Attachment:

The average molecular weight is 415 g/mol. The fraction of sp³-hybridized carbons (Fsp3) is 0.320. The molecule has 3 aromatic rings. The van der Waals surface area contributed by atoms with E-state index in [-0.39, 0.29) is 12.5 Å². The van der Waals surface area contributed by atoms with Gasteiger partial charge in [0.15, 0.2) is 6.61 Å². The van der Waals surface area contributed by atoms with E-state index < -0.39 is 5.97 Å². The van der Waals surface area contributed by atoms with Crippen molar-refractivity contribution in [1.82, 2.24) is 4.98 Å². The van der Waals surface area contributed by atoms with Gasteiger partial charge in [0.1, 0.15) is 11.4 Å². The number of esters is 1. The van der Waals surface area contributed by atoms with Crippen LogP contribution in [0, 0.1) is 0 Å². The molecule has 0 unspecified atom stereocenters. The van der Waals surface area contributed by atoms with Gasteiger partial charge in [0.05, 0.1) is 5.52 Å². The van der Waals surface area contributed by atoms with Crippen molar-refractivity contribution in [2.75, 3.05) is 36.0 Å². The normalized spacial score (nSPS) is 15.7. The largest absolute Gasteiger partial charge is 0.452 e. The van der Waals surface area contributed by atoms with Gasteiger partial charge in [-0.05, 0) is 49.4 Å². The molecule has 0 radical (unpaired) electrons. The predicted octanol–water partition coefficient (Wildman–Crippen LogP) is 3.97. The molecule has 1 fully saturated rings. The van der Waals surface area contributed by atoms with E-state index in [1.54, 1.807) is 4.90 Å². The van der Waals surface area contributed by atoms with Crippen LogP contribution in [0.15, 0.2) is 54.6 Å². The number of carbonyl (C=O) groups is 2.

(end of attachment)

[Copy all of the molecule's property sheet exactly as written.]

The average molecular weight is 415 g/mol. The fraction of sp³-hybridized carbons (Fsp3) is 0.320. The molecule has 3 aromatic rings. The van der Waals surface area contributed by atoms with E-state index in [-0.39, 0.29) is 12.5 Å². The van der Waals surface area contributed by atoms with Gasteiger partial charge in [0.15, 0.2) is 6.61 Å². The van der Waals surface area contributed by atoms with E-state index < -0.39 is 5.97 Å². The van der Waals surface area contributed by atoms with Crippen molar-refractivity contribution in [1.82, 2.24) is 4.98 Å². The van der Waals surface area contributed by atoms with Gasteiger partial charge in [0.1, 0.15) is 11.4 Å². The number of esters is 1. The van der Waals surface area contributed by atoms with Crippen LogP contribution in [0, 0.1) is 0 Å². The molecule has 0 unspecified atom stereocenters. The van der Waals surface area contributed by atoms with Gasteiger partial charge in [0.05, 0.1) is 5.52 Å². The van der Waals surface area contributed by atoms with Crippen molar-refractivity contribution in [2.75, 3.05) is 36.0 Å². The normalized spacial score (nSPS) is 15.7. The largest absolute Gasteiger partial charge is 0.452 e. The van der Waals surface area contributed by atoms with Gasteiger partial charge in [-0.05, 0) is 49.4 Å². The molecule has 0 radical (unpaired) electrons. The predicted octanol–water partition coefficient (Wildman–Crippen LogP) is 3.97. The molecule has 1 fully saturated rings. The van der Waals surface area contributed by atoms with E-state index in [1.54, 1.807) is 4.90 Å². The van der Waals surface area contributed by atoms with Crippen LogP contribution in [0.15, 0.2) is 54.6 Å². The number of carbonyl (C=O) groups is 2.